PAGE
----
Proposed Abstract Title

Distribution of Large Woody Debris in Tidal Marshes

Presenter/Author Information

Greg HoodFollow

Type of Presentation

Oral

Session Title

General Habitat Topics

Location

2016SSEC

Description

Many tidal marsh restoration projects include large woody debris (LWD) supplementation, particularly in tidal channels. These projects assume that LWD plays a similar ecological and geomorphological role in tidal marshes as it does in rivers. However, in contrast to the fluvial literature, the literature on tidal marsh LWD is extremely sparse and provides no guidance on how much LWD normally occurs in tidal marshes, where it is located, how it behaves, or what its ecological and geomorphological role is. Consequently, it is unclear if restoration planners and engineers are putting too much, too little, or just the right amount of LWD in their projects, or if they are putting it in the right places and in the right manner. This contribution addresses this information gap and provide useful guidance for restoration planning and design by examining the distribution of LWD in tidal marshes of the Skagit, Snohomish, and Dosewallips river deltas. LWD distribution is affected by proximity to river distributaries, fetch, topography, vegetation, and dikes. LWD density and total length on the marsh surface scales allometrically with marsh area, while LWD density and total length in tidal channels scales negatively with channel size, except for the smallest channels which are too small to accommodate LWD.

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Distribution of Large Woody Debris in Tidal Marshes

2016SSEC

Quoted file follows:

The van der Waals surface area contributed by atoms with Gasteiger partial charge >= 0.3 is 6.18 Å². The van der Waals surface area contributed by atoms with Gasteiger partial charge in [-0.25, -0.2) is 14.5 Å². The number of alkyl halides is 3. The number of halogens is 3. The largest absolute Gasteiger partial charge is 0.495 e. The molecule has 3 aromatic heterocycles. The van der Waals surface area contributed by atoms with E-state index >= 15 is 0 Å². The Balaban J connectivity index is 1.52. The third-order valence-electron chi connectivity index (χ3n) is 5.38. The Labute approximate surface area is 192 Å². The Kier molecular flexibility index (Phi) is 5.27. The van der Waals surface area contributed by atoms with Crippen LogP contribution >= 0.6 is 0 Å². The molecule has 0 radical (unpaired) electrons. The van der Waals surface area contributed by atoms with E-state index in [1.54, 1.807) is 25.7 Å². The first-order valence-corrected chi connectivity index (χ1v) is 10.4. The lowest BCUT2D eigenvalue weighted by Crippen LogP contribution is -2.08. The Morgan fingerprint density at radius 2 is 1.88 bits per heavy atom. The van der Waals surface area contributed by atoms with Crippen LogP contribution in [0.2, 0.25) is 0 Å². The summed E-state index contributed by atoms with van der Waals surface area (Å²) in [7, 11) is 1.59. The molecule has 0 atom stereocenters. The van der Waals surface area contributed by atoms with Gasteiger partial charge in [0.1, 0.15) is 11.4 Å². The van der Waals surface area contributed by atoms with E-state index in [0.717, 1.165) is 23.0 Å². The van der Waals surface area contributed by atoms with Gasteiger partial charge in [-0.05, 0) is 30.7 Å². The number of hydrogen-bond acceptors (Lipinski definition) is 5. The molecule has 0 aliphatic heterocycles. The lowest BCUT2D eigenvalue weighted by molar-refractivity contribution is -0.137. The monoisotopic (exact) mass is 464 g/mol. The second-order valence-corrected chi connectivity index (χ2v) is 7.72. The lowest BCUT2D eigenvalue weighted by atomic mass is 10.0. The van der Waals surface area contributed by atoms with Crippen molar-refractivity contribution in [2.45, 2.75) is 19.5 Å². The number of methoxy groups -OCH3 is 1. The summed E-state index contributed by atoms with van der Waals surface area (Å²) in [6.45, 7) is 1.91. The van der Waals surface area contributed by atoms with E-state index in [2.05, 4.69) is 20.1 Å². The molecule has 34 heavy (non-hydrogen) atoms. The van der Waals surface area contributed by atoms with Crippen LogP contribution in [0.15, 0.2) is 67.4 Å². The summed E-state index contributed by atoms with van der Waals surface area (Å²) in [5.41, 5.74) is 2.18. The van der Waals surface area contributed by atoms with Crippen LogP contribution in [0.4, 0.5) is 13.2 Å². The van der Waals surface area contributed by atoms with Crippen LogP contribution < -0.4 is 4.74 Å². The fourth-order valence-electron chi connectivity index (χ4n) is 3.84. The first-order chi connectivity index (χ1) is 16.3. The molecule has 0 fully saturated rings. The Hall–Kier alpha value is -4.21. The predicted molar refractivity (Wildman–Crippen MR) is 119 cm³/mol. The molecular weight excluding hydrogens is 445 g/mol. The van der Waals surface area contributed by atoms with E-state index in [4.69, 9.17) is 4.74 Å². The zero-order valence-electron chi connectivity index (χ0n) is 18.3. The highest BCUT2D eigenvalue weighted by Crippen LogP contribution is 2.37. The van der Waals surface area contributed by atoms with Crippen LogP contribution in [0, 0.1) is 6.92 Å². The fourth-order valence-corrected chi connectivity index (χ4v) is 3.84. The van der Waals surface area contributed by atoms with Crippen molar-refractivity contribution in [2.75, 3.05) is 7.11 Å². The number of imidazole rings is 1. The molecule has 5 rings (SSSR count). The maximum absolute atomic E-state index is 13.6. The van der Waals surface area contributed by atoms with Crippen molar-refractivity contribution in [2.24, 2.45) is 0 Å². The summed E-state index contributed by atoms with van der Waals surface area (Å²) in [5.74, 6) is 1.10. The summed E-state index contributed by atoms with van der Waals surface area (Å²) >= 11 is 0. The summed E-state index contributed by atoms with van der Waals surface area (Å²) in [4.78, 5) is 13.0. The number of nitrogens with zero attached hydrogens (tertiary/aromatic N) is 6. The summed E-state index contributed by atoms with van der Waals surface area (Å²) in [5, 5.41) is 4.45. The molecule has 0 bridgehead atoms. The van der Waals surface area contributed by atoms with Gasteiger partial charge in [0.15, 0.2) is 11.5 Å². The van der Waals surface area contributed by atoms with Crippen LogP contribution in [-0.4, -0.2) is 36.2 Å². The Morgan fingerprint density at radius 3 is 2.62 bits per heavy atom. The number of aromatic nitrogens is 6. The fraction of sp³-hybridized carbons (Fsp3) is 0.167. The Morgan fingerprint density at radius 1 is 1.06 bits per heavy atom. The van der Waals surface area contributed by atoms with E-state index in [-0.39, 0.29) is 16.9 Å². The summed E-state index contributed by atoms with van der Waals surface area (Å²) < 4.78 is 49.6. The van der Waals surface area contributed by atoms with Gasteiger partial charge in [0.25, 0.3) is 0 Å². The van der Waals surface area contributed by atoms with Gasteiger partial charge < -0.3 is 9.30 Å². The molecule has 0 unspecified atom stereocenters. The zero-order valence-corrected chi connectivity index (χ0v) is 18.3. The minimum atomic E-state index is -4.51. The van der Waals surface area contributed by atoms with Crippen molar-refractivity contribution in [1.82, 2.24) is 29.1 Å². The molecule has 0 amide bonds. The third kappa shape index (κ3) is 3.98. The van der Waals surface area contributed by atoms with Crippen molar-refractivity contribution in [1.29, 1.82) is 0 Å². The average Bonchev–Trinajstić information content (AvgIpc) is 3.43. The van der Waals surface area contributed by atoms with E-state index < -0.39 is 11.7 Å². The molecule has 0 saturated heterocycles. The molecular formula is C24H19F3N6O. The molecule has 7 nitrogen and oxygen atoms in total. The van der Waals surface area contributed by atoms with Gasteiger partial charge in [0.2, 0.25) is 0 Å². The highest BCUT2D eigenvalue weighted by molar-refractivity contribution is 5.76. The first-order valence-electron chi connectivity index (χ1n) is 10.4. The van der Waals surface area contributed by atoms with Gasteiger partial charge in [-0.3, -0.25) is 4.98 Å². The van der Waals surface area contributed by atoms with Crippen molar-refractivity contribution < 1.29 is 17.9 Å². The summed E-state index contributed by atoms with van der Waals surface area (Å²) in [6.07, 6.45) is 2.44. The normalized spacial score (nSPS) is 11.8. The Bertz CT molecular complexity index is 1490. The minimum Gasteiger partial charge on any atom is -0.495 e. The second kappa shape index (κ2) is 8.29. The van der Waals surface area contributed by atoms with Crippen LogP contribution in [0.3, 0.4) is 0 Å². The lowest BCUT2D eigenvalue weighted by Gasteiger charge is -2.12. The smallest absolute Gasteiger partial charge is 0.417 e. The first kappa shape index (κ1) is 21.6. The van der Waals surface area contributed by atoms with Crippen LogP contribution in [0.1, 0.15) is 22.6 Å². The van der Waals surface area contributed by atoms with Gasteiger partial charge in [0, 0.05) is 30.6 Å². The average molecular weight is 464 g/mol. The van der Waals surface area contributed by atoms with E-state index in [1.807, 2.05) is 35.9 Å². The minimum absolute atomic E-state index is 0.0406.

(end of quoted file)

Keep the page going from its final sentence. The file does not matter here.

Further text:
Many tidal marsh restoration projects include large woody debris (LWD) supplementation, particularly in tidal channels. These projects assume that LWD plays a similar ecological and geomorphological role in tidal marshes as it does in rivers. However, in contrast to the fluvial literature, the literature on tidal marsh LWD is extremely sparse and provides no guidance on how much LWD normally occurs in tidal marshes, where it is located, how it behaves, or what its ecological and geomorphological role is. Consequently, it is unclear if restoration planners and engineers are putting too much, too little, or just the right amount of LWD in their projects, or if they are putting it in the right places and in the right manner. This contribution addresses this information gap and provide useful guidance for restoration planning and design by examining the distribution of LWD in tidal marshes of the Skagit, Snohomish, and Dosewallips river deltas. LWD distribution is affected by proximity to river distributaries, fetch, topography, vegetation, and dikes. LWD density and total length on the marsh surface scales allometrically with marsh area, while LWD density and total length in tidal channels scales negatively with channel size, except for the smallest channels which are too small to accommodate LWD.